Saturday, 31 May 2014


I'm afraid my ingrained intuitions are with the Americans on temperature at least at the top end of the ambient scale.  I know that while 100o Fahrenheit is only a tad over normal human core temperature, when I was young it got classified in the British tabloid press as "Phew, wot a scorcher!"when it was recorded on a sunny day. Indeed the weather in the WEA is so 'ambient' and unexciting that a mere 80o was also a 'scorcher' and required men to apply a knotted handkerchief to the top of their bald heads. Fahrenheit was defined with 100o = normal average human temperature and 0o = the lowest point that could be reliably achieved with a mixture of salt and ice. The scale was by Daniel Gabriel Fahrenheit (1686–1736) a Northern European instrument-maker and experimentalist who was born in Gdańsk and died in Den Haag but lived and worked in a veritable alphabet of other places including Amsterdam, Berlin, Copenhagen and Dresden. Sometime when I was in school, the British government issued a diktat that we'd all use the Centigrade scale instead because that's what all them foreign johnnies were using. The decision was also driven by the rise in importance of technology and science in our daily lives: scientists had been using centigrade (and grams, metres, litres and hectares) for at least two generations.

We use Celsius as a synonym for centigrade as a tribute to Anders Celsius (1701–1744) a Swedish astronomer who defined 0 as the boiling point of water at sea level and 100 as the freezing point of water ditto.  Yes, you read that correctly, Celsius made his scale upside down.  His compatriot and contemporary Carl von Linné aka Linnaeus, turned it the way we use today the year after Celsius' death. But so did a lot of other people at more or less the same time. Including Jean-Pierre Christin (1683-1755), whose birthday it is today.  Celsius, like Linnaeus, is another Latinised name - derived from the family seat at a place called Högen (pile, mound, heap).  They seem to have come to surnames rather late in Sweden - and haven't got there yet in Iceland.  Because Christin was a founding member of the Académie des sciences, belles-lettres et arts de Lyon, his instrument was known as le thermomètre Lyonnaise in pre-revolutionary France. Much of the rest of Europe called such things Swedish thermometers.

Back then, obsessive precision was not called for because the uses for measurement (smelting, distilling, weather records) of temperature were comfortably fuzzy. Metallurgists, for example, would describe the colour of molten iron to define its temperature.  Possibly Fahrenheit was in a fever of excitement the day he measured his core temperature and called it 100. No chatter about temperature and its measurement would be complete without a hat-tip to  René Antoine de Réaumur of La Rochelle France.  In the 1730s he invented an instrument filled with dilute alcohol and marked it on a scale from 0 to 80 between the freezing and boiling points of water.  Alcohol was unwieldy in its handling (boiling point lower than water etc.) and almost everyone at the cutting edge of calibration switched to mercury filled thermometers.  But the 0-80 scale hung on for at least 100 years in niche areas like cheese making in Italy and Holland when boiling sugar for dropjes and pepernoten. Réaumur scaling was particularly popular in Russia and featured as one of the Y axes in "Probably the  best statistical graphic ever drawn, this map by Charles Joseph Minard portrays the losses suffered by Napoleon's army in the Russian campaign of 1812". As I noted in my analysis of the Battle of Borodino.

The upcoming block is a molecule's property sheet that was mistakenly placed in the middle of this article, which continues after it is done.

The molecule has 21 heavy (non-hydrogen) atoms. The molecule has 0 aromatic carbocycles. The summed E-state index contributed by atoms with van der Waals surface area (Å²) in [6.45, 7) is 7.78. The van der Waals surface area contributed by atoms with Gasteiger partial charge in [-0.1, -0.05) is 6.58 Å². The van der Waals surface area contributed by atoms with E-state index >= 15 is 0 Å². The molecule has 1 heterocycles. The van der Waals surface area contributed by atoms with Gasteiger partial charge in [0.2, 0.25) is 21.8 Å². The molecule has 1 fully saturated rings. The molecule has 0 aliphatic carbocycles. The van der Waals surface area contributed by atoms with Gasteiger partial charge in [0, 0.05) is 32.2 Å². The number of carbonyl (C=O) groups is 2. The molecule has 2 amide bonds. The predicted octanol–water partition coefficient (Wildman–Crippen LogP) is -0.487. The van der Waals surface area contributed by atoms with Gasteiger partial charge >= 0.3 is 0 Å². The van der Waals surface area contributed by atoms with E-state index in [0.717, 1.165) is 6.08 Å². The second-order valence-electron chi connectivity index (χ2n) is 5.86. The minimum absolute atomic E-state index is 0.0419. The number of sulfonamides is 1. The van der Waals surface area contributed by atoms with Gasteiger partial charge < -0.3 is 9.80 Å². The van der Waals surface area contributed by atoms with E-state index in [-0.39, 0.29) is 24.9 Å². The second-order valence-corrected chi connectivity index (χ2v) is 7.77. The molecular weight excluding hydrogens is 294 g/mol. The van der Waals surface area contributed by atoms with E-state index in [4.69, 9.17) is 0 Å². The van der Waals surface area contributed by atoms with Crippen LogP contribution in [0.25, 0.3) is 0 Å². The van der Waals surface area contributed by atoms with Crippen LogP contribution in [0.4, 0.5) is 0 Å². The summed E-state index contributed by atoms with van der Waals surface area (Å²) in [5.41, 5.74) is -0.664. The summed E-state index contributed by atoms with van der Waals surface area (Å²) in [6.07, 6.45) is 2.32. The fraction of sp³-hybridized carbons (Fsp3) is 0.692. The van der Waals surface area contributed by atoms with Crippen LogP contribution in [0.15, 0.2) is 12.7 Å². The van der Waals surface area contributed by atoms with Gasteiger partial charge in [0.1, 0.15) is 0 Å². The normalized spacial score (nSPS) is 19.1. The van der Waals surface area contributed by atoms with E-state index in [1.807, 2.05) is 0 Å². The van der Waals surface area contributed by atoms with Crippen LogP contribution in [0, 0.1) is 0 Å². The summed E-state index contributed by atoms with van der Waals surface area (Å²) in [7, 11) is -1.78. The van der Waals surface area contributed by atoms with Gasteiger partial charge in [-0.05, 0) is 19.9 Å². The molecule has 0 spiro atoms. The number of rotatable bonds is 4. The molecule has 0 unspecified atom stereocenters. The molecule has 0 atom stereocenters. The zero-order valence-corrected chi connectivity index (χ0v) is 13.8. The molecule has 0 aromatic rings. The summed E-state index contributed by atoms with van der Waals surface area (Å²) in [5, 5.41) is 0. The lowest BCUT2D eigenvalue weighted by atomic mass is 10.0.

It's interesting that the world we inhabit is right down near the bottom of the scale which is defined as being - 273.15oC.  This is absolute zero when matter is so cold that it is incapable of movement. Temperature seems to be, according to physicists, a product of vibratory movements among atoms, the higher the temperature the more vigorously things vibrate or is it that the vibration causes the increase in temperature??  As my reg'lars know, I failed my physics "O" Level, so I'm stumped on this existential issue but perhaps we can find a physicist in Kiev who would be kind enough to explain in Ukrainian - we'll run it through google-translate afterwards. To complicate matters. modern science measures thermodynamic temperature in Kelvins rather than oCs, the units are the same size but start at different places: Ks at absolute zero.  So you can have negative values for Celsius and Fahrenheit but not for Kelvins; heck and by jimminy, it don't get no colder than that absolute zero  Somewhere in the definition of Kelvins is the "triple-point of water" the place where the three phases of that molecule (solid, liquid and vapour) are in dynamic equilibrium. This occurs for water at 0.01oC and a partial vapour pressure of 611.73 pascals or 6/1000ths of atmospheric pressure. Minute changes of temperature or pressure from this point will tip the water into one or other of its possible states.

At the other end of the temperature scale, the sky is the limit. At the earth's surface under natural weather conditions (i.e. not in the middle of a bush-fire) the hottest recorded temperature is a modest enough 57oC but in the centre of the earth they think it may be 6000oC which is pretty close to how hot the surface of the sun is.  In the sun's interior, though, it is 15.7 million K hot.  Astronomers now maintain that there are places which are 20x hotter but can't have much solid ground to stand on there.

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